The ninth track, “Desolation Suite: I Early Days,” serves as an introduction to the three-track Desolation saga. The track closely resembles “Ganges Story Part II: The Other Place” in terms of musical elements and instrumentation. Of course, the lyrical content and the feel are different. This track does a good job at creating a light and bright atmosphere, which sets up the next track of the Desolation saga.
The tenth track, Desolation Suite: II Choices picks up where the previous track left feel-wise, but gradually becomes more and more dismal both lyrically and musically. In the chorus parts, the sound becomes energetic and harsh, with the inclusion of distorted electric guitars. After another verse and chorus, the soundscape becomes especially gloomy. After a guitar solo, the song starts picking up momentum again, only to be resolved for a very theatrical and cavernous vocal bridge. The track ultimately ends after a final, smooth guitar solo. This track, just like the previous one, ends in a way that sets up the final track; of both the Desolation saga and the album.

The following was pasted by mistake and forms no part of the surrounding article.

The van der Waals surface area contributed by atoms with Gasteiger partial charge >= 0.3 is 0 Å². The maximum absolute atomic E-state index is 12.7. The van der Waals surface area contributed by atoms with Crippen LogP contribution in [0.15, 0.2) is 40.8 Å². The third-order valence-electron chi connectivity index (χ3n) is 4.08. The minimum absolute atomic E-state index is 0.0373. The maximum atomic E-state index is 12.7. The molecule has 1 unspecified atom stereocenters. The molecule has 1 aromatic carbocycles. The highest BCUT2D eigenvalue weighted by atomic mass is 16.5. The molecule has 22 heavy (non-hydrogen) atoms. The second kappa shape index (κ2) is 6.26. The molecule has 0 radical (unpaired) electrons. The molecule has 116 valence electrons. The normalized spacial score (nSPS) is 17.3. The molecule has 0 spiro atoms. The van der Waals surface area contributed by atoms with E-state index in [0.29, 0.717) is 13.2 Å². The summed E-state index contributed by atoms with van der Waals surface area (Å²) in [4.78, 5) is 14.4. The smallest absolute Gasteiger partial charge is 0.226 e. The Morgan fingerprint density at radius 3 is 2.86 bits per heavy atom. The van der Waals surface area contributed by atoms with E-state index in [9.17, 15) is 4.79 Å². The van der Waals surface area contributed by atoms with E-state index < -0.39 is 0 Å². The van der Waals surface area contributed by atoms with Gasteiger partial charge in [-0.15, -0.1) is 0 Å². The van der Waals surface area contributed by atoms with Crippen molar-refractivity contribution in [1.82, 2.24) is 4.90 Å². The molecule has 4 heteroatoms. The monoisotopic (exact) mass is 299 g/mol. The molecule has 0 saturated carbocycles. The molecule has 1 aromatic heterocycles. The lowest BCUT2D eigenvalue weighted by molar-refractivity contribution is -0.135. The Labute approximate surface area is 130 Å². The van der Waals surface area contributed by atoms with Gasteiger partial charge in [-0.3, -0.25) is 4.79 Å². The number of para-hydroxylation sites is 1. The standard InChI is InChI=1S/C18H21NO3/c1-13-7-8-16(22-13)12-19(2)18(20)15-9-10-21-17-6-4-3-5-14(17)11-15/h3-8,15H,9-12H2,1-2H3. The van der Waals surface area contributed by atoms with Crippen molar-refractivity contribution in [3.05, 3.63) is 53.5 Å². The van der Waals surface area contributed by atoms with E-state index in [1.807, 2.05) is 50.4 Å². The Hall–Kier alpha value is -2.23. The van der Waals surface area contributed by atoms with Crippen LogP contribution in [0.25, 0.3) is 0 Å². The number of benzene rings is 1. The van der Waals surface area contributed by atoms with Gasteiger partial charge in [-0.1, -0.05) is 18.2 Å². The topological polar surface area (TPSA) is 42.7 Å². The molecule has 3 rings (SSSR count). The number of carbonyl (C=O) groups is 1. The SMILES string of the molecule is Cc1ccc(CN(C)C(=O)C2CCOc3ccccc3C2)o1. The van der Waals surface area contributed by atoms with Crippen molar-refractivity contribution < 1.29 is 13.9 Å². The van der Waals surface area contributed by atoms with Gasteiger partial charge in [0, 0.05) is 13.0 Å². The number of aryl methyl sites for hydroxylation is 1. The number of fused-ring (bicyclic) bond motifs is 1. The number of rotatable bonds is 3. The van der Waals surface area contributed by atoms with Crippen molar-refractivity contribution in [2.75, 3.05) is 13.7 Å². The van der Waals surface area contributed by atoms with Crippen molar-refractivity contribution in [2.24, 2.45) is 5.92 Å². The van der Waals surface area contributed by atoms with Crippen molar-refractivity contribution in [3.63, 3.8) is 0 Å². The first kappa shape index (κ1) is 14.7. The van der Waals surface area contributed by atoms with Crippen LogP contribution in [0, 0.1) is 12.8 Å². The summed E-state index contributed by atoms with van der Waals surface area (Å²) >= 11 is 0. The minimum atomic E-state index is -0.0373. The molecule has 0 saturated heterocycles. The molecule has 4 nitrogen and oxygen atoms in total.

The eleventh and final track, “Desolation Suite: III A Dark Chapter,” continues with the ending of the previous track, with soft vocals that soon evolve into a fast-paced section. After this section comes a mellow, arpeggiated guitar section with relatively soft vocals. As the guitar and vocals are joined by drums and a bass line, the section starts gaining momentum again and builds up towards a climactic breakdown that ultimately ends it all.
The album, with all aspects, is extremely well-written and most likely does not have a weak track, since the musical quality is consistent throughout. The lyricism is also quite interesting and introspective, adding another layer of depth and quality to the music. It can easily be said that Leave My Mind Sometimes is a prime example of a successful independent progressive project, and we are interested to see what other projects Dimitri Toonen will come up with. We very, very strongly encourage you to give this piece of art a listen—you won’t be disappointed!